U.S. House of Representatives lawmakers are in the midst of finalizing drafts of five laws targeting Big Tech, Reuters reported, citing sources.
Four of the five antitrust bills on tap are solely directed at curbing Big Tech and could be rolled out in the coming days, three sources told the news outlet. Reuters reported that it has read the drafts of all five measures being proposed by the House.
Two of the sources told Reuters that the drafts could be further revised before being introduced. Although anticipated for introduction this week, a delay is possible.
Of the five bill drafts, two specifically target digital platforms like Amazon that compete with the merchants on their sites with their own private-label brands.
One of those bills would make it against the law for eCommerce platforms to prioritize their own brands and products. Violators could face a fine as high as 30 percent of revenues of any affected merchants, per Reuters. The other bill mandates that platforms unload any businesses that could give it an incentive to boost their own products.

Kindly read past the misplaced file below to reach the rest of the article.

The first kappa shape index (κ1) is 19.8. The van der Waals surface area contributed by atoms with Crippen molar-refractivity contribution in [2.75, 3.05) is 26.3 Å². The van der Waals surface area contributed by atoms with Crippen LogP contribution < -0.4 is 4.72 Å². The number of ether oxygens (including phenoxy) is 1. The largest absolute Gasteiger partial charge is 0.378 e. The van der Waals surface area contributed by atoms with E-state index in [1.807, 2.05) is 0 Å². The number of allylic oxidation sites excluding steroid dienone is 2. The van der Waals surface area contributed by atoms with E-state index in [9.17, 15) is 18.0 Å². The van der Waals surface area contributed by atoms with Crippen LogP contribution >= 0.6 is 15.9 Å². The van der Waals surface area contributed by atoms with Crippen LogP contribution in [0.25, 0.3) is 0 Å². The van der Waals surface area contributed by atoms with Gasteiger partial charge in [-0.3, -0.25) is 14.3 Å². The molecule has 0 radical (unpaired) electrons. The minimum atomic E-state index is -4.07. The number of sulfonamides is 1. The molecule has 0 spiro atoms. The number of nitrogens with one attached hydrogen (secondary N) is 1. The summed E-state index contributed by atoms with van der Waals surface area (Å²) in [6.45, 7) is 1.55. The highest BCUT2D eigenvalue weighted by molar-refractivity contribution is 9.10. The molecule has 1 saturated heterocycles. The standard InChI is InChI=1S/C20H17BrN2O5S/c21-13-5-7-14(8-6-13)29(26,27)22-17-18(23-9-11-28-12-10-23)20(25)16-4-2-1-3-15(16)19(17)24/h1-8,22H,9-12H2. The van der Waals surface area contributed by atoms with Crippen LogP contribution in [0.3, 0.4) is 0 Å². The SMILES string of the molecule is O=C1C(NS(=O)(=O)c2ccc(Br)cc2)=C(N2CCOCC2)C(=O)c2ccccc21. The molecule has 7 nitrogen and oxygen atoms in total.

The third proposed bill would mandate that eCommerce platforms sidestep mergers that compete with its own business. The fourth draft bill would require that platforms facilitate a way for users to transfer data, even if it is to a competing business, Reuters reported.
A fifth draft bill would up the fees that the Department of Justice(DOJ) and the Federal Trade Commission (FTC) can charge for assessing bigger firms and making sure any mergers were completed within the law. The measure would also up the budgets of those federal agencies.
The Trust-Busting for the Twenty-First Century Act, introduced by Sen. Josh Hawley (R-Missouri) in April, is aiming to beef up antitrust enforcement to break up companies that behave in anti-competitive ways.
Lina Khan, President Joe Biden’s pick to chair the Federal Trade Commission, said in April that antitrust enforcers need to pay more attention to Big Tech’s power over digital markets
The House Judiciary Committee in April moved to approve a report that alleges Big Tech firms — Apple, Amazon, Facebook and Google — operate like monopolies.
Regulators are eyeing Big Tech in the U.S., U.K., China, and in many regions across the globe.
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